The next morning, after he’d eaten breakfast, he went in my brother’s room to put his shoes on and grab his backpack. I waited for him on the couch. When he came out, he glared at me and said, “You let [him] write on your hand.” He showed me a knife, the last one I hadn’t been able to find. It was a miniture folding knife, only a little bigger than my pinky finger, but I was still scared when he put it to my throat.

I started talking, loud and panicked. He told me to shut up, so I didn’t wake up my parents. He told me to take him to school. He kept the knife pressed to my leg for the whole ride. I started to speed, and he yelled at me to drive slower. “Do you want to get a speeding ticket?” he asked. I just wanted him out of my car.

When we finally made it to the school, he told me he was going to take the knife and hurt my best friend’s boyfriend. I begged him not to. He started to get out of the car and told me he’d see me after school. And I said, “I can’t do this anymore.”

He turned back to me and asked what I meant. He started crying. I got the knife away from him, but he wouldn’t get out of my car until I said I’d pick him up after school. And I did pick him up. And everything was what it had been before he moved in: he joked with me and kissed me and even suggested we watch my favorite movie series, even though he’d made a big deal about hating it.

But I had texted my best friend the moment I got him out of the car. I told her I couldn’t explain, but she had to warn her boyfriend to stay away from mine.

A few days later, my best friend’s mom messaged me on Facebook. She said she’d seen the message on my friend’s phone, and she was going to tell my mom. I begged her to give me a few days, and she did.

Later that week, my mom asked me to come home during lunch, and I knew my friend’s mom had told her. Standing inside the cow shed, my mom asked if my boyfriend had hurt me.

And I said yes.

Things did not end there, though, even when we moved all of his stuff out onto the front porch and left the house, so his mom could bring him to pick up his belongings. Things didn’t end when I called the cops on him after he threatened to kill himself and called me on Skype just long enough to show me a hunting knife because I was breaking up with him. Things didn’t end when I blocked him on everything except for Snapchat. Things didn’t end when he threatened to beat up the friend from another school who I’d asked to prom. Things didn’t even end when I finally blocked him on Snapchat. I was having nightmares about him.

One day at Southern State the school year after, he saw me in the library and asked if I could draw something for his stepdad. I said I couldn’t and fled to the safety of my next class, where I couldn’t focus because I was trembling. I felt like throwing up. Eventually, I walked to the student lounge, where I knew I’d find him, and told him, “What you did to me was not OK. Don’t talk to me.”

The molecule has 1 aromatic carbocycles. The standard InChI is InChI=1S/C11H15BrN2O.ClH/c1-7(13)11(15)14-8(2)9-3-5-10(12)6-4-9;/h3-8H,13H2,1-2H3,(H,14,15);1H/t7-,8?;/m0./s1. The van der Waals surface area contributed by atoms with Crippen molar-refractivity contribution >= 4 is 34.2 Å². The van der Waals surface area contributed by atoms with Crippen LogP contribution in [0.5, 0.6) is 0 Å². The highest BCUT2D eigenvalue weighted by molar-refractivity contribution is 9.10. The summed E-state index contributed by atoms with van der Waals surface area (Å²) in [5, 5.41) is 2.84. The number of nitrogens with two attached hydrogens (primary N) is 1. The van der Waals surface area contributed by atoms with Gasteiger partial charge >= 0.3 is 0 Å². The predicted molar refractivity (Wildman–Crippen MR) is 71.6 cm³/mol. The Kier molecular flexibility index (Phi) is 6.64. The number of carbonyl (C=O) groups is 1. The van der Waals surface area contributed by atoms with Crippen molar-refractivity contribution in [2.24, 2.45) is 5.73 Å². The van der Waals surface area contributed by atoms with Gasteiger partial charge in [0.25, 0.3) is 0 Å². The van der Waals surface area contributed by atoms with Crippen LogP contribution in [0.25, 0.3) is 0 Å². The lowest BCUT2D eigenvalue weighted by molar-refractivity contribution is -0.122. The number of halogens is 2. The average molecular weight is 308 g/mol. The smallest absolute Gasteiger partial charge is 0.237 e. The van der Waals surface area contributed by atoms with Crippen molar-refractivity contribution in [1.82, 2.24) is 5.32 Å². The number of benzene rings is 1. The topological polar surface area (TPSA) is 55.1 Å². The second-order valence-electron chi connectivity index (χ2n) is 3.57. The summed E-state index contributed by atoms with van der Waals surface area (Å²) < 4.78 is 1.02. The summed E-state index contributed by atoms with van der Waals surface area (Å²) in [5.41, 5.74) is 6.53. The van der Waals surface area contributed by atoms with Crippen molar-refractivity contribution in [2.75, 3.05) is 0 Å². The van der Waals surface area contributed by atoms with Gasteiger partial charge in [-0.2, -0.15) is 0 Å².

That put an end to the nightmares, but even then, it wasn’t over.

I was 17 when I broke up with him, but I was emotionally numb for years after. It took me years to process what happened, and though I’m better now, the triggers are still alive. I still can’t have anything near my throat. Raised voices can send me into panic attacks. I’ve seen his mom while I was out covering a story for the paper, which almost made me puke because I was afraid she’d tell him I’m back in town.

A few weeks ago, I thought I saw him working the drive thru at the Hillsboro McDonald’s. I caught a glimpse of a lanky arm, a sharp elbow, and some black hair through a window overlooking the drive thru line, and I started panicking. I was sure it was him. When I made it to the window, I gave the stranger, a teenage boy, a weak smile and a weaker hello. My heart didn’t stop pounding until I was almost to Leesburg.

I’m not religious, but if I had a god to thank, I would thank them for the fact that I didn’t have children with him. Because, if I did, I would’ve had to choose between staying to placate him and leaving to protect them and myself.

People always ask, “Why didn’t you leave sooner?” but that’s almost like asking a hostage why they didn’t just leave their captor. It was dangerous to stay, but leaving can be deadly too. Though my abuser didn’t stalk me after I broke up with him, I was still afraid he’d come to my house or see my car and find me in public. I was afraid he’d hurt me or worse. Because sometimes abusers attempt to kill their victims. And sometimes they succeed.

The people who said in Facebook comments that the man who shot Sherry seemed like such a nice guy were probably just seeing what he wanted them to see. Others who were close to Sherry said he’d been threatening her for two years before Friday’s tragedy.

When I opened up about what my abuser did in a post, some of my Facebook friends told me they would’ve never expected that from him. It wasn’t that they didn’t believe me; they just couldn’t believe he was that type of person.

But he was.

My car’s passenger window still sticks every now and then. And I remember how lucky I am to be alive. Sherry wasn’t so lucky.

If you don’t feel safe with your partner, please call the National Domestic Violence Hotline at 1-800-799-SAFE (7233). They also offer online chatting on thehotline.org. There are Alternatives to Violence centers in Hillsboro and Wilmington. Their 24-hour crisis line can be reached at 888-816-1146.

McKenzie Caldwell is a news reporter for The Times-Gazette. You can reach her at 937-402-2570 or mcaldwell@aimmediamidwest.com.

McKenzie Caldwell Staff columnist
https://www.timesgazette.com/wp-content/uploads/sites/33/2019/12/web1_Caldwell-McKenzie-mug.jpgMcKenzie Caldwell Staff columnist